Playing Against Fish
There are many types of poker players, and plenty of poker strategies to defeat them. In this article, we will focus on playing against fish. Fish are loose players who often go on to see the flop even with marginal hands.

Finding the Fish
You’ll find the fish easily enough by looking through the online poker lobby’s ring games. Note the viewed flop percentage. If you find something in the 40-50% range, there should be plenty of fish at the table.

Beating the Fish
When playing against fish, you need to apply a tight/aggressive poker strategy. Your tight game will ensure that you have  solid hand when you make a move, while your aggressive betting nature should eliminate all draw hands that could potentially go on to beat you.

One of the biggest mistakes players make when playing against fish is under-betting or over-betting the pot. The general rule is to bet 3-4x the big blind. But when playing against fish, they are more likely to call this kind of bet with a draw hand. Instead, you’ll want to toss a raise of 5-6x the big blind.

Slow playing a monster against fish is a terrible idea, because you’re giving them the opportunity to get that lucky draw that they needed. Pushing all-in will, at best, steal the blinds as everyone else folds out.  There’s not much value in this when you have premium holdings. At worst, you will get called by a better hand. You need to have enough time to read your opponents before risking everything on a single hand.

A raise of 5-6x the big blind should easily thwart draw hands from staying in the pot. The only ones you’ll have to contend with are players who hold strong hands to begin with, such as high pocket pairs or A-K/A-Q suited.

If you’re holding something like K-K and an Ace falls on the flop, note how many players continue the hand, and of course the strength of their bets. The less that continue, the more likely you are to hold the best hand thus far. If 5 players move on at a short-handed table, you’re sunk – get out and conserve your remaining chips.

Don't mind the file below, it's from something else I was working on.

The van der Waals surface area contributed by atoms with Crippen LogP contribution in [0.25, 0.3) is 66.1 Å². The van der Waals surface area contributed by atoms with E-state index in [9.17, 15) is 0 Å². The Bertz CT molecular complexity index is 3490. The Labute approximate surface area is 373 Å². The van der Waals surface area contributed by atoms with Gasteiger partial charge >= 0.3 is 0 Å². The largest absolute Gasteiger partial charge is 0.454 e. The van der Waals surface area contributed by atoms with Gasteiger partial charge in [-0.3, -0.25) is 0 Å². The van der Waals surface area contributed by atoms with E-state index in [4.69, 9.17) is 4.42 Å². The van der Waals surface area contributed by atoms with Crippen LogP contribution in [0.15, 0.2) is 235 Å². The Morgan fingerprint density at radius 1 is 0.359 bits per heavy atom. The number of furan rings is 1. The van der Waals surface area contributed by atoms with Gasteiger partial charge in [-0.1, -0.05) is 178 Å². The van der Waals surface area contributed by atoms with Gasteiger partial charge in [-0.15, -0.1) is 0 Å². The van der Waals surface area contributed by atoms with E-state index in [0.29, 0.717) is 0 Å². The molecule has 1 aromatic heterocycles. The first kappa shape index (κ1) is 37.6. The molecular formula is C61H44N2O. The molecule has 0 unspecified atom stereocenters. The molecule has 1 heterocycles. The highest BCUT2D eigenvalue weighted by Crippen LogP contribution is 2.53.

There are only two times you should go all-in when playing against fish, and one of these should not even qualify if you are following this poker strategy. The first is when you have the absolute nuts, and cannot be beaten. Going all-in here is a safe move, but not the smartest unless you know your opponent “thinks” he has the best hand. Instead, slow-play the hand ad gather as many chips as you can.

The second acceptable all-in move is when you are short-stacked and need to make a move as soon as possible. Others will consider you weak just because your options are limited, but if you have the premium holdings, you should get at least one call to double up on. Then again, as we said above, this should never be necessary anyway, because if you find yourself short-stacked playing against fish, you need to go back to level one and learn how to properly apply a tight aggressive poker strategy (i.e. you should NOT be losing your stack while playing against fish!)

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